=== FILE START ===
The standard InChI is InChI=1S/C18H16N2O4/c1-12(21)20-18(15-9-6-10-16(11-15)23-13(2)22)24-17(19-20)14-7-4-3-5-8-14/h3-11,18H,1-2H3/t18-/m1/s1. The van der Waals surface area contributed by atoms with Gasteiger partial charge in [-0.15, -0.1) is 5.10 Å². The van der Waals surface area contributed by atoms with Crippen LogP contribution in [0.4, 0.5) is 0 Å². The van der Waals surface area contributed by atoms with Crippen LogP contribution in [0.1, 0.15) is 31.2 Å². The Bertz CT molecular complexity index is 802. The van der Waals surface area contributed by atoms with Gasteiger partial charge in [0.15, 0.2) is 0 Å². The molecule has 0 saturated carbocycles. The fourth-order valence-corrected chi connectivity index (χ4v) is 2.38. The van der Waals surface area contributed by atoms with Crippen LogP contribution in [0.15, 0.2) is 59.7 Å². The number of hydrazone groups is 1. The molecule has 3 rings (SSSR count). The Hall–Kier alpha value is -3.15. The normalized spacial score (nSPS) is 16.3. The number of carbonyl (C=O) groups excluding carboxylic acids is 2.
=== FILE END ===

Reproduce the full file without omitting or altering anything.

The standard InChI is InChI=1S/C18H16N2O4/c1-12(21)20-18(15-9-6-10-16(11-15)23-13(2)22)24-17(19-20)14-7-4-3-5-8-14/h3-11,18H,1-2H3/t18-/m1/s1. The van der Waals surface area contributed by atoms with Gasteiger partial charge in [-0.15, -0.1) is 5.10 Å². The van der Waals surface area contributed by atoms with Crippen LogP contribution in [0.4, 0.5) is 0 Å². The van der Waals surface area contributed by atoms with Crippen LogP contribution in [0.1, 0.15) is 31.2 Å². The Bertz CT molecular complexity index is 802. The van der Waals surface area contributed by atoms with Gasteiger partial charge in [0.15, 0.2) is 0 Å². The molecule has 0 saturated carbocycles. The fourth-order valence-corrected chi connectivity index (χ4v) is 2.38. The van der Waals surface area contributed by atoms with Crippen LogP contribution in [0.15, 0.2) is 59.7 Å². The number of hydrazone groups is 1. The molecule has 3 rings (SSSR count). The Hall–Kier alpha value is -3.15. The normalized spacial score (nSPS) is 16.3. The number of carbonyl (C=O) groups excluding carboxylic acids is 2.